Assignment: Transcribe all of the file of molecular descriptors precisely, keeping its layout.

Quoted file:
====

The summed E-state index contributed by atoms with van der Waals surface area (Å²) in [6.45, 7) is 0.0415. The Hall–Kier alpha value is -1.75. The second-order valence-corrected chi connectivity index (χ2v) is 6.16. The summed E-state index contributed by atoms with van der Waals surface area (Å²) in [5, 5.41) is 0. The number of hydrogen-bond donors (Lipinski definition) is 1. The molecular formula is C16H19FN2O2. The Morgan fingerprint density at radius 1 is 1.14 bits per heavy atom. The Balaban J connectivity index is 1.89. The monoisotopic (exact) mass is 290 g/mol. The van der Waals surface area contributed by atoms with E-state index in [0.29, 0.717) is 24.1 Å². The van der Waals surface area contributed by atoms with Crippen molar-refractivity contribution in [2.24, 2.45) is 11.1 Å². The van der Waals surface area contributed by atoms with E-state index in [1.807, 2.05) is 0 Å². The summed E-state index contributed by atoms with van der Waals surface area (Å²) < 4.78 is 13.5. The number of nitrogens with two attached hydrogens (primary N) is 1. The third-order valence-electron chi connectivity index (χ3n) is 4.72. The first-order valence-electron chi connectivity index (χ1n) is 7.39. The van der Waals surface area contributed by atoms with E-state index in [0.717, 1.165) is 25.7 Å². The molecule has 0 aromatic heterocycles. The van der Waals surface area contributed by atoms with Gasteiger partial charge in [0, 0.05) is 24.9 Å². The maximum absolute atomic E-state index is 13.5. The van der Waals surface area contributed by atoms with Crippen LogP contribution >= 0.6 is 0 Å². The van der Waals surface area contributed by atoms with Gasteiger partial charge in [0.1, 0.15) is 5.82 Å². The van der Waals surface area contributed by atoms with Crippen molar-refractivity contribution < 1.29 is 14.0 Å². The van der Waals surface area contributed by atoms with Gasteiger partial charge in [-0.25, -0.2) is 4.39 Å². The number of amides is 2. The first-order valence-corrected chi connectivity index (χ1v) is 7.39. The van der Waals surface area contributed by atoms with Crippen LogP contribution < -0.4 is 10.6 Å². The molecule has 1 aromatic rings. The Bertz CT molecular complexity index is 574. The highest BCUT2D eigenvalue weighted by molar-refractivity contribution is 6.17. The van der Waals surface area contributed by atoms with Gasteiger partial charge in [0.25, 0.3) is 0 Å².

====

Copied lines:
The summed E-state index contributed by atoms with van der Waals surface area (Å²) in [6.45, 7) is 0.0415. The Hall–Kier alpha value is -1.75. The second-order valence-corrected chi connectivity index (χ2v) is 6.16. The summed E-state index contributed by atoms with van der Waals surface area (Å²) in [5, 5.41) is 0. The number of hydrogen-bond donors (Lipinski definition) is 1. The molecular formula is C16H19FN2O2. The Morgan fingerprint density at radius 1 is 1.14 bits per heavy atom. The Balaban J connectivity index is 1.89. The monoisotopic (exact) mass is 290 g/mol. The van der Waals surface area contributed by atoms with E-state index in [0.29, 0.717) is 24.1 Å². The van der Waals surface area contributed by atoms with Crippen molar-refractivity contribution in [2.24, 2.45) is 11.1 Å². The van der Waals surface area contributed by atoms with E-state index in [1.807, 2.05) is 0 Å². The summed E-state index contributed by atoms with van der Waals surface area (Å²) < 4.78 is 13.5. The number of nitrogens with two attached hydrogens (primary N) is 1. The third-order valence-electron chi connectivity index (χ3n) is 4.72. The first-order valence-electron chi connectivity index (χ1n) is 7.39. The van der Waals surface area contributed by atoms with E-state index in [0.717, 1.165) is 25.7 Å². The molecule has 0 aromatic heterocycles. The van der Waals surface area contributed by atoms with Gasteiger partial charge in [0, 0.05) is 24.9 Å². The maximum absolute atomic E-state index is 13.5. The van der Waals surface area contributed by atoms with Crippen LogP contribution >= 0.6 is 0 Å². The van der Waals surface area contributed by atoms with Gasteiger partial charge in [0.1, 0.15) is 5.82 Å². The van der Waals surface area contributed by atoms with Crippen molar-refractivity contribution < 1.29 is 14.0 Å². The van der Waals surface area contributed by atoms with Gasteiger partial charge in [-0.25, -0.2) is 4.39 Å². The number of amides is 2. The first-order valence-corrected chi connectivity index (χ1v) is 7.39. The van der Waals surface area contributed by atoms with Crippen LogP contribution < -0.4 is 10.6 Å². The molecule has 1 aromatic rings. The Bertz CT molecular complexity index is 574. The highest BCUT2D eigenvalue weighted by molar-refractivity contribution is 6.17. The van der Waals surface area contributed by atoms with Gasteiger partial charge in [0.25, 0.3) is 0 Å².